One of the scenes that is at times difficult for students to understand occurs when Saul commits suicide. Saul is one of my favorite characters in the entire Tanakh specifically because he goes through so much inner turmoil and pain. Haunted by a ruach ra'ah (what I think many of us might correlate with mental illness nowadays), he at turns is capable of great nobility and self-sacrifice and at the same time, an inability to do what is required of him. At the last, he is abandoned by God and finds cold solace in the words of his mentor Samuel, who informs him that the next day he and his sons will join the prophet in his eternal rest.

One of the fears that Saul has which leads him to commit suicide has to do with the desire not to be degraded by his enemy (the Philistines) once captured. (We know that they do this as we've seen evidence of it with Samson, whose eyes were gouged out and who was made to stand about at large parties as a way of showing Philistine might and conquest.) In Saul's words in I Samuel 31:4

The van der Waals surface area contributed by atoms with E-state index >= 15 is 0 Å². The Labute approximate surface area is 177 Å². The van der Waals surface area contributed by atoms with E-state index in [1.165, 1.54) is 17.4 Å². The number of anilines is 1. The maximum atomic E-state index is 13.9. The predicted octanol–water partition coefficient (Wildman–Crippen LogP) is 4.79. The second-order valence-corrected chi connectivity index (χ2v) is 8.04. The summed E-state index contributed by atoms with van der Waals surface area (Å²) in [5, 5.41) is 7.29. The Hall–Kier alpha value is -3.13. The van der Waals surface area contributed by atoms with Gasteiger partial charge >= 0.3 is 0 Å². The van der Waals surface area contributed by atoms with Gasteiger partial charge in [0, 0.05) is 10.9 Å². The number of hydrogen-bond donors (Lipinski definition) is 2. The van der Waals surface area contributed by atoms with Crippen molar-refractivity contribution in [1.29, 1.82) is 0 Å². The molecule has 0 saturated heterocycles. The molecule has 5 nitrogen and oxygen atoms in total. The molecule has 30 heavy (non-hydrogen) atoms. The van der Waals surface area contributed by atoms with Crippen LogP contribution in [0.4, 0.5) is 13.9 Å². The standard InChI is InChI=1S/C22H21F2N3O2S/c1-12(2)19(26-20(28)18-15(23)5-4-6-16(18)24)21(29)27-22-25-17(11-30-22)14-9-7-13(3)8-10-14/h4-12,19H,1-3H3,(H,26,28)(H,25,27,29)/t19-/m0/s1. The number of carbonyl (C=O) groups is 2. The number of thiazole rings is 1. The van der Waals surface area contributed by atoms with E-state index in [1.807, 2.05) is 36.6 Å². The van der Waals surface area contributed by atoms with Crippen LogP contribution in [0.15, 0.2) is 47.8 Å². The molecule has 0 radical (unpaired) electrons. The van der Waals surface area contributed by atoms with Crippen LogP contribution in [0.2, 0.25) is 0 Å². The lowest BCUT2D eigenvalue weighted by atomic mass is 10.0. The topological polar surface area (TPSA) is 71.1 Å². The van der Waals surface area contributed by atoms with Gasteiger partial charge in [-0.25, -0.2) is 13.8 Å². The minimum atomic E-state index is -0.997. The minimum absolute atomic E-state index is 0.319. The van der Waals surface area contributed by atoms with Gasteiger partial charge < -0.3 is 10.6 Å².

ד  וַיֹּאמֶר שָׁאוּל לְנֹשֵׂא כֵלָיו שְׁלֹף חַרְבְּךָ וְדָקְרֵנִי בָהּ, פֶּן-יָבוֹאוּ הָעֲרֵלִים הָאֵלֶּה וּדְקָרֻנִי וְהִתְעַלְּלוּ-בִי, וְלֹא אָבָה נֹשֵׂא כֵלָיו, כִּי יָרֵא מְאֹד; וַיִּקַּח שָׁאוּל אֶת-הַחֶרֶב, וַיִּפֹּל עָלֶיהָ.4 Then said Saul to his armour-bearer: 'Draw thy sword, and thrust me through therewith; lest these uncircumcised come and thrust me through, and make a mock of me.' But his armour-bearer would not; for he was sore afraid. Therefore Saul took his sword, and fell upon it.

Indeed, Saul does not escape this fate. The Philistines do desecrate and defile his body- but consider how much worse it could have been had he fallen into their hands while still alive.